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Homeless study
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Study out of British Columbia sees success giving homeless lump sums of cash

Advocates for affordable housing in Seattle. (KIRO Radio)

Homelessness has become a crisis across major cities in the Pacific Northwest, with many looking for creative solutions. One foundation in Vancouver, B.C. tested out one such solution, giving a lump sum of money to a test group of homeless individuals, and yielded promising results in the process.

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The study was built as a randomized control trial by the Foundation for Social Change. Each homeless participant was given a one-time cash gift of $7,500. A separate control group was not given the cash, and then both groups were followed for 12 to 18 months to track their respective progress.

Of those who received the money, there were immediate positive changes to their lifestyles.

“Within that one month of receiving the cash transfer, people very quickly moved into stable housing, which is quite remarkable,” Foundation for Social Change CEO Claire Williams told KIRO Radio’s Dave Ross. “We were thrilled to see that this cash was really empowering people to move into housing faster, and thereby spend fewer days homeless.”

Once they moved into housing, participants would then spend the money on food and clothing, as well as vehicle repairs. There was also another promising trend when it came to how that money was (or wasn’t) spend on drugs and alcohol.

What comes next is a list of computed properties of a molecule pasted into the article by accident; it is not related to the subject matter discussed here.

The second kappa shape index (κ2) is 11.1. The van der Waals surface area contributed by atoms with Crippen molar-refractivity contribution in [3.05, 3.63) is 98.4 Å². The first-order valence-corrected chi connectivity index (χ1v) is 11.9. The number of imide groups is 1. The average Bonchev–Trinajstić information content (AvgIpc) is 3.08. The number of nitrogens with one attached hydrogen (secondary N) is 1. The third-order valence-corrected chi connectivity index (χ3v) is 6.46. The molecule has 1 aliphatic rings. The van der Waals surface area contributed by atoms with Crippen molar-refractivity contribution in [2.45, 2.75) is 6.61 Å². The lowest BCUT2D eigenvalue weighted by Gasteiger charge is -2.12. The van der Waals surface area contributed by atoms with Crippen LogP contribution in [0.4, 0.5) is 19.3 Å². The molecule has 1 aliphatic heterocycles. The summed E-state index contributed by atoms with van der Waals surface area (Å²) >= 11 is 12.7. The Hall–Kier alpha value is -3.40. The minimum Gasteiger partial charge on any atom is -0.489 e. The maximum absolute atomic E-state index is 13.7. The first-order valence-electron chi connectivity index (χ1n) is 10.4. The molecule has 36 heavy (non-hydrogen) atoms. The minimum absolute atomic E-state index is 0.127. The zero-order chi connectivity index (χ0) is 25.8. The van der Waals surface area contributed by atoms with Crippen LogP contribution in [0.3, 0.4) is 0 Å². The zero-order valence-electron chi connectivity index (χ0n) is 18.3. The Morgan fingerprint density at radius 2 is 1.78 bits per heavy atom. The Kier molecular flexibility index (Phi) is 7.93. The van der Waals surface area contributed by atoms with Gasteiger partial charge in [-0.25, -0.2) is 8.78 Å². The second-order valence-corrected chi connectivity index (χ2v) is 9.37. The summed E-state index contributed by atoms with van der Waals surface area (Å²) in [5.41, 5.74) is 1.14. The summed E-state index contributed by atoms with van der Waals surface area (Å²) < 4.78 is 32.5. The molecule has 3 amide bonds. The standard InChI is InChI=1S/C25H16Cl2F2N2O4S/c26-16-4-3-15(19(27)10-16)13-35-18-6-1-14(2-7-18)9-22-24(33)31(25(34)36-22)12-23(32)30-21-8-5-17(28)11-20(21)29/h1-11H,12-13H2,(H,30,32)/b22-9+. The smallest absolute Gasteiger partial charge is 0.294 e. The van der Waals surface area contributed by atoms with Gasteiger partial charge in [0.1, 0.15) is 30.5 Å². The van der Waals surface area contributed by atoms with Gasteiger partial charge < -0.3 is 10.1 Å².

“We saw that people made really wise financial choices, and that counter to stereotypes, there was a reduction in spending on drugs, alcohol and tobacco by 39%,” Williams noted.

The study also showed a potential for saving taxpayer dollars. According to Williams, in Canada, it costs between $53,000 and $134,000 per person, per year for the duration of homelessness. Giving people cash up front saves approximately $8,100 “in terms of people drawing on the shelter system.”

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Ultimately, Williams saw the study as a worthwhile exercise that gave the foundation useful, actionable data. More than that, it helped get a handful of Vancouver’s homeless off the street. Even if that may not be permanent, it’s still important, she points out.

“The shorter we can make that period of homelessness, I think the better,” she said. “And our research also demonstrates that if we want to prevent people from becoming entrenched in homeless, we need to provide meaningful support as close to the time of becoming homeless as possible.”

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